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Exercising Influence: A Guide for Making Things Happen at Work, at Home, and in Your Community, 3rd Edition by B. Kim Barnes

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Chapter 15Putting Your Plan to WorkTreating the Unexpected as an Opportunity

The one thing in the world of value is the active soul.

—Ralph Waldo Emerson

Improvisation

If practicing influence skills is like participating in a fitness program and planning for influence is like preparing for a journey, carrying out an influence plan is a lot like doing improvisational theater. You go in with a objective, some ideas about how to reach it, and a lot of knowledge about the situation. There is no script, however, and you're not the only actor. You have to respond to the lines the other players feed you and to the developing situation without losing track of where you want the performance to go. You have to be fast on your feet and flexible in your approach.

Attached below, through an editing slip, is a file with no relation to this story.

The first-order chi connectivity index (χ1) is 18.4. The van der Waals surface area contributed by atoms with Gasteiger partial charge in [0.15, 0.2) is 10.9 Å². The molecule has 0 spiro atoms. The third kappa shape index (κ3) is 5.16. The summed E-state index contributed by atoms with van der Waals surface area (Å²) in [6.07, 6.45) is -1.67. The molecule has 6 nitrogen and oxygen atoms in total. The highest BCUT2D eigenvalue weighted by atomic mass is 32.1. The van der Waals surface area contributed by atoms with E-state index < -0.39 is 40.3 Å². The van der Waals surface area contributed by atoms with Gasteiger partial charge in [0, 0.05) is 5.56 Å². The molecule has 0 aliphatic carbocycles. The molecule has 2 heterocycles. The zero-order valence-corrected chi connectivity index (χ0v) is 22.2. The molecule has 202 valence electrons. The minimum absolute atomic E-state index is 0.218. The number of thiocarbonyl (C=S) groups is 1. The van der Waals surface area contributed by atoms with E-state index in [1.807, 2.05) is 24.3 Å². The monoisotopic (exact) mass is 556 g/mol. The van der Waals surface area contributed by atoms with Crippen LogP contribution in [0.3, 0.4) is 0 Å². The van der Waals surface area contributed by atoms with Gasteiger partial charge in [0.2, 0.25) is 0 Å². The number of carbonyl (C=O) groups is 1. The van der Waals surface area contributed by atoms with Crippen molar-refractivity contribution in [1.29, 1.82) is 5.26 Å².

There are many lists of “improv rules,” but here are a few that apply well to the practice of influence:

  • Always say, “Yes, and…” Don't waste time disagreeing with or negating the other players. Instead, find something, even a small something, where you agree and build on that.
  • Show, don't tell. Whenever possible, find an active, engaging way to demonstrate or prototype your idea or concept.
  • Treat mistakes or unexpected information as opportunities. Take the new information and turn it in the direction of your objective. Acknowledge your own mistakes or misunderstandings openly and good-heartedly and find the humor in them.
  • Stay positive and flexible. Allow yourself to be influenced and keep the performance moving toward a positive ...

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